Friendship and Waterloo

Today (I should really say yesterday – since it is 12:50 Mar 26) is probably one of the most significant days that I’ve had since coming to Waterloo. It’s been so important that I’ve chosen to ignore my regular schedule and do what I have to do with regards to this situation…

I really don’t know what to think sometimes about situations like this. But I _can_ say this – my depression has returned full force. Great. Not _only_ that, but I didn’t have a spectacular day at work either. I had to feild questions from a PEY about mail servers. I guess he _really_ doesn’t like the setup I have with regards to mail. I guess its a case of an ideal technical solution being trumped by human factors and (a lack) on my part of adequately explaining the benefits of my system. Sometimes I really do dislike life. Perhaps even hate it.

As of 6:15 today I learnt that an extremely good friend of mine, and one of the very few friends I have at Waterloo emailed me with the news that after some soul searching, he had decided to switch from Computer to Electrical Engineering. Needless to say I was stunned and saddened. I’ve always enjoyed spending time with Geoff, and his good humor and the memories of times that we’ve all spent together are the best things I’ve taken away from Waterloo. It’s also important for me to note that Geoff is by far the only person whose comments have helped me combat the tide of depression I often feel in Waterloo. I knew he was considering a move to Electrical, but I’d honestly thought that it was more of a speculative comment. I’d hoped he would stay – but that was because of my own desire not to lose a friendship. A selfish desire I know, and I’m not proud of it. Realistically, I know he made the right choice. He wasn’t enjoying Comp and I hope that his switch to electrical will prove to be the right one.

Then, to make matters worse, when I returned at 10:00 I receieved an email shortly after from Barry, informing me that he too had decided to switch to electrical. My day had not gone well (issues at work, Geoff switching) and now this floored me. In one day, with one fell swoop I had lost exactly 2/3 of the good friends I had in Comp. These were the people I hung out with in Comp and actually _enjoyed_ spending time with. I never felt inferior to them or out of place/touch. It’s a good feeling being with people you can trust. I’m half afraid right now of Allister telling me tomorrow that he’s switching to Software – and then I’ll have lost all my good friends in comp. No I know that can’t happen, Allister already signed up for his 2B courses.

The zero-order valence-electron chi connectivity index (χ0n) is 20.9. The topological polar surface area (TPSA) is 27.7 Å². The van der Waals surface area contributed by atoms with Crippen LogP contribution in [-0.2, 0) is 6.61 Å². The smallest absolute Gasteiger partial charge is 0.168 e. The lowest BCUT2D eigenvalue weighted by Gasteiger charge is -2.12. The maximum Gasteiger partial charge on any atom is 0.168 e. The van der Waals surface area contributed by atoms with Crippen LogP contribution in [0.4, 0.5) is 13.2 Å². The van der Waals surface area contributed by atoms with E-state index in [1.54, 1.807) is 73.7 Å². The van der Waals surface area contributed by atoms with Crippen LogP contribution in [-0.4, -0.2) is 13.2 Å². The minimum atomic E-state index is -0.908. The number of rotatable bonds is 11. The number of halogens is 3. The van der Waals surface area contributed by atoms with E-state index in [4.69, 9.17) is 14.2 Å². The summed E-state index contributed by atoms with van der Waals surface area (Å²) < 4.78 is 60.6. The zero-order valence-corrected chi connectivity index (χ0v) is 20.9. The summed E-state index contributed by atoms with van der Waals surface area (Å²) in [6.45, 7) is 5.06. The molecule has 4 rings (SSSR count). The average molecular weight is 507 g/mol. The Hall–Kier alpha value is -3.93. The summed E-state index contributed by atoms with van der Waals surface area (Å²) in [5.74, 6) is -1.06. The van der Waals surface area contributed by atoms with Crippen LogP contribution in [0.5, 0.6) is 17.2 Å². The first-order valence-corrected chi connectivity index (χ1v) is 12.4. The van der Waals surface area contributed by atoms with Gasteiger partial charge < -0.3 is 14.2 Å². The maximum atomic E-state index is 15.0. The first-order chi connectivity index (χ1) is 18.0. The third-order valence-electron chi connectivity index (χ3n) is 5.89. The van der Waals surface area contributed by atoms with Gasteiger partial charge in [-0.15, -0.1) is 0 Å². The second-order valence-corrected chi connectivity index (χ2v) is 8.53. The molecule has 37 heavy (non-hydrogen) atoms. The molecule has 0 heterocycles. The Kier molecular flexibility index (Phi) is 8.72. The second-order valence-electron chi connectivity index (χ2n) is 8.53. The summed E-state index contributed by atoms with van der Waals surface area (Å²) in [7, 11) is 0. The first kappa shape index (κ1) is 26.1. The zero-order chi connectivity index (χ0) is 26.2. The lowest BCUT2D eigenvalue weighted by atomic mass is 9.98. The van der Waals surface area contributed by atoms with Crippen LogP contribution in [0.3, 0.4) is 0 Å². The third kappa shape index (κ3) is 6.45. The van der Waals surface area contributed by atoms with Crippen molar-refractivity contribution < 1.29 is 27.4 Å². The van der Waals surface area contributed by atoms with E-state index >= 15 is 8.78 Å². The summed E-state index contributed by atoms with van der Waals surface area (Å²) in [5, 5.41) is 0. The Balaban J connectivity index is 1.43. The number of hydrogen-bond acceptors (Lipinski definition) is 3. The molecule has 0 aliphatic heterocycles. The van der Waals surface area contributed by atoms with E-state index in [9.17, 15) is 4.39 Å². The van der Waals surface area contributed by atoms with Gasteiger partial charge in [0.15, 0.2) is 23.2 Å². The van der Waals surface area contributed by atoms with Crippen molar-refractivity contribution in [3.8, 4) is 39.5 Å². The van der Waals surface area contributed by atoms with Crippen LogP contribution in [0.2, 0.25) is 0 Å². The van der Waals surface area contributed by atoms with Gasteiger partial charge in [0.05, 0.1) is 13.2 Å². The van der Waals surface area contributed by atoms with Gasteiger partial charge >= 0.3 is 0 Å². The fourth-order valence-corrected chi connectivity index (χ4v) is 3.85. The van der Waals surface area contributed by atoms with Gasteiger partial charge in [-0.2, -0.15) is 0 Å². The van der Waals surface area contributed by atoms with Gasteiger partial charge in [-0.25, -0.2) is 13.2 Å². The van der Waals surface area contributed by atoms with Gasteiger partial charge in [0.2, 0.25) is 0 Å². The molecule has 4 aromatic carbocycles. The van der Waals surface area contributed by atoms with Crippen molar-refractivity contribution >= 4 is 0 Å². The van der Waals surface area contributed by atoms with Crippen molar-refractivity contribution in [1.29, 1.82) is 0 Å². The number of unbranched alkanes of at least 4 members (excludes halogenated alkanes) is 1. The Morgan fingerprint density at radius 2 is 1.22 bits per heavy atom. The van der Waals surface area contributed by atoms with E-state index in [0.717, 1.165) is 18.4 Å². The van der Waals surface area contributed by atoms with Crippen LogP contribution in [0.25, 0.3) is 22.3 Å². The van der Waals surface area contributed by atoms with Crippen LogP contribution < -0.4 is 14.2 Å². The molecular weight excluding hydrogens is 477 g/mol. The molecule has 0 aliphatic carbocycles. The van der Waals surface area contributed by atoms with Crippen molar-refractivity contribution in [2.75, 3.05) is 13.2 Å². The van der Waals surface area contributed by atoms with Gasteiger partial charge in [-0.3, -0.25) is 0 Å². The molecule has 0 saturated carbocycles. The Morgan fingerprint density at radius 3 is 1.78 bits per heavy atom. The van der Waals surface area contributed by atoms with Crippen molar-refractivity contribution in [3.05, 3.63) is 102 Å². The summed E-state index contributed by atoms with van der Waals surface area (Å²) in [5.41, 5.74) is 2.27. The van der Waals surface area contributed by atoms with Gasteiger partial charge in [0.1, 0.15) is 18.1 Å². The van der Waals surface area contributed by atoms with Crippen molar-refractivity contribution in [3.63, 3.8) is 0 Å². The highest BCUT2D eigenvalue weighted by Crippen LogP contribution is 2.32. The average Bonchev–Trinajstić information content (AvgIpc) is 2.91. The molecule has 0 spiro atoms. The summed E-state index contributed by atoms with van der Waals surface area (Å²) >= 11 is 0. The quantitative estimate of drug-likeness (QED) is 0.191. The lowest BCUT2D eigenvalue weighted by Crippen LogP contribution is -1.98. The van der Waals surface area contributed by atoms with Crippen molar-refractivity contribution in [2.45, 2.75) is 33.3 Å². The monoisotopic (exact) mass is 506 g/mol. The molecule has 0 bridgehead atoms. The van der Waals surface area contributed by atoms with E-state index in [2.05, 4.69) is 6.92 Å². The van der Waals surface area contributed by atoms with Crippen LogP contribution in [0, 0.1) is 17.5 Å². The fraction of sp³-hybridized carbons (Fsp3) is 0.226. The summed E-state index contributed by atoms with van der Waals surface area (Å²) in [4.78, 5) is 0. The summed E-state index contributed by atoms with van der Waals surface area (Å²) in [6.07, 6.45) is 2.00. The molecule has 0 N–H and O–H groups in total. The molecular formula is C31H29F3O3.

It is saddening to think about the fact that last term (2A) was the last significant amount of time I’ll ever spend with the three of them. I joined them relatively late and in our class it was common for them (later us) to travel together. I was truly looking forward to spending time with Geoff, Allister and Barry during the summer. I guess I ever really expected them to switch. An error I now know. In my mind at least, it would have been a great time. Now, all I really will have are memories. I know that’s its hard to keep a friendship the same when you’re split over different places. Its just different when you meet and hang out with the same people every day vs. when you meet the person (if you’re lucky) twice every term. I have to admit, it really is deeply depressing.